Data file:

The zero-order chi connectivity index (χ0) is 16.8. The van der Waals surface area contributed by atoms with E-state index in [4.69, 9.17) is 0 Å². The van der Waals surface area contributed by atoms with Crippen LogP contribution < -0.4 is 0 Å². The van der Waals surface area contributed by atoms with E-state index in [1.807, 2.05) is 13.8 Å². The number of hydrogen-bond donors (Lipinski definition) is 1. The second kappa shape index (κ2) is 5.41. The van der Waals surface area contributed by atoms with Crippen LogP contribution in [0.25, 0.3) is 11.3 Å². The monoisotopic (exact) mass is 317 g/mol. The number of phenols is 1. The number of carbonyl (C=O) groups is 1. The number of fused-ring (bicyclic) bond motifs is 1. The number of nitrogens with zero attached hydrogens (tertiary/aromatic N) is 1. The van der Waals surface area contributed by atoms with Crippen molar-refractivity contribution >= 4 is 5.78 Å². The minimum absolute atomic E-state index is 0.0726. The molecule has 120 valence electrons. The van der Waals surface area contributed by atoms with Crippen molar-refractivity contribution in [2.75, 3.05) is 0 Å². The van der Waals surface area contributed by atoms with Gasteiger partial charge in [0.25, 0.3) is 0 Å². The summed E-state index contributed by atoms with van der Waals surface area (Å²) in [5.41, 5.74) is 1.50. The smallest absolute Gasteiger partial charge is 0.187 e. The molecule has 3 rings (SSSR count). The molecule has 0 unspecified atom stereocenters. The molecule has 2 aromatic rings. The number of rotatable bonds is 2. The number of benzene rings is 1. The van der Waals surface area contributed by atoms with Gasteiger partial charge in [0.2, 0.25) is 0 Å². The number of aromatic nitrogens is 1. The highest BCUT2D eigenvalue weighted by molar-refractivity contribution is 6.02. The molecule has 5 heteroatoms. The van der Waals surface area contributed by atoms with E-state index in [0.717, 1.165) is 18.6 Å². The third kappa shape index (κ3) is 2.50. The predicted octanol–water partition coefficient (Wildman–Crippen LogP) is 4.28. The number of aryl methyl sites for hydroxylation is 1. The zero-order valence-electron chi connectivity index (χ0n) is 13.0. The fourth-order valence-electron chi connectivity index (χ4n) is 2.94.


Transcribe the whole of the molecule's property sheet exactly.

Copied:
The zero-order chi connectivity index (χ0) is 16.8. The van der Waals surface area contributed by atoms with E-state index in [4.69, 9.17) is 0 Å². The van der Waals surface area contributed by atoms with Crippen LogP contribution < -0.4 is 0 Å². The van der Waals surface area contributed by atoms with E-state index in [1.807, 2.05) is 13.8 Å². The number of hydrogen-bond donors (Lipinski definition) is 1. The second kappa shape index (κ2) is 5.41. The van der Waals surface area contributed by atoms with Crippen LogP contribution in [0.25, 0.3) is 11.3 Å². The monoisotopic (exact) mass is 317 g/mol. The number of phenols is 1. The number of carbonyl (C=O) groups is 1. The number of fused-ring (bicyclic) bond motifs is 1. The number of nitrogens with zero attached hydrogens (tertiary/aromatic N) is 1. The van der Waals surface area contributed by atoms with Crippen molar-refractivity contribution >= 4 is 5.78 Å². The minimum absolute atomic E-state index is 0.0726. The molecule has 120 valence electrons. The van der Waals surface area contributed by atoms with Crippen molar-refractivity contribution in [2.75, 3.05) is 0 Å². The van der Waals surface area contributed by atoms with Gasteiger partial charge in [0.25, 0.3) is 0 Å². The summed E-state index contributed by atoms with van der Waals surface area (Å²) in [5.41, 5.74) is 1.50. The smallest absolute Gasteiger partial charge is 0.187 e. The molecule has 3 rings (SSSR count). The molecule has 0 unspecified atom stereocenters. The molecule has 2 aromatic rings. The number of rotatable bonds is 2. The number of benzene rings is 1. The van der Waals surface area contributed by atoms with Gasteiger partial charge in [0.2, 0.25) is 0 Å². The number of aromatic nitrogens is 1. The highest BCUT2D eigenvalue weighted by molar-refractivity contribution is 6.02. The molecule has 5 heteroatoms. The van der Waals surface area contributed by atoms with E-state index in [0.717, 1.165) is 18.6 Å². The third kappa shape index (κ3) is 2.50. The predicted octanol–water partition coefficient (Wildman–Crippen LogP) is 4.28. The number of aryl methyl sites for hydroxylation is 1. The zero-order valence-electron chi connectivity index (χ0n) is 13.0. The fourth-order valence-electron chi connectivity index (χ4n) is 2.94.